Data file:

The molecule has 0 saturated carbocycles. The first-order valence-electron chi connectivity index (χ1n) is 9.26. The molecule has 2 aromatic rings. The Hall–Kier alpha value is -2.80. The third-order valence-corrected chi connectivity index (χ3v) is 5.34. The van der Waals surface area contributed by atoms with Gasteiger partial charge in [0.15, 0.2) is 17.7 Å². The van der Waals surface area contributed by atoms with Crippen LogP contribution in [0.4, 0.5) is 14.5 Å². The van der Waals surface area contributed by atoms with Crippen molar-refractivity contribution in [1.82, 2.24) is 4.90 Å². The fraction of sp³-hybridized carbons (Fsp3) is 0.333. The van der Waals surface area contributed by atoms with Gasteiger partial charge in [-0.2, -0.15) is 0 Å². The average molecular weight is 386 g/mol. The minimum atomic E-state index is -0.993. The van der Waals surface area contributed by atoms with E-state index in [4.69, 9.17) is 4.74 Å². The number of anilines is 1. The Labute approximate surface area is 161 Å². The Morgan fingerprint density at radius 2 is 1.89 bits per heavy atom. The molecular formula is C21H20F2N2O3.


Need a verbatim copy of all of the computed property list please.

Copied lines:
The molecule has 0 saturated carbocycles. The first-order valence-electron chi connectivity index (χ1n) is 9.26. The molecule has 2 aromatic rings. The Hall–Kier alpha value is -2.80. The third-order valence-corrected chi connectivity index (χ3v) is 5.34. The van der Waals surface area contributed by atoms with Gasteiger partial charge in [0.15, 0.2) is 17.7 Å². The van der Waals surface area contributed by atoms with Crippen LogP contribution in [0.4, 0.5) is 14.5 Å². The van der Waals surface area contributed by atoms with Crippen molar-refractivity contribution in [1.82, 2.24) is 4.90 Å². The fraction of sp³-hybridized carbons (Fsp3) is 0.333. The van der Waals surface area contributed by atoms with Gasteiger partial charge in [-0.2, -0.15) is 0 Å². The average molecular weight is 386 g/mol. The minimum atomic E-state index is -0.993. The van der Waals surface area contributed by atoms with E-state index in [4.69, 9.17) is 4.74 Å². The number of anilines is 1. The Labute approximate surface area is 161 Å². The Morgan fingerprint density at radius 2 is 1.89 bits per heavy atom. The molecular formula is C21H20F2N2O3.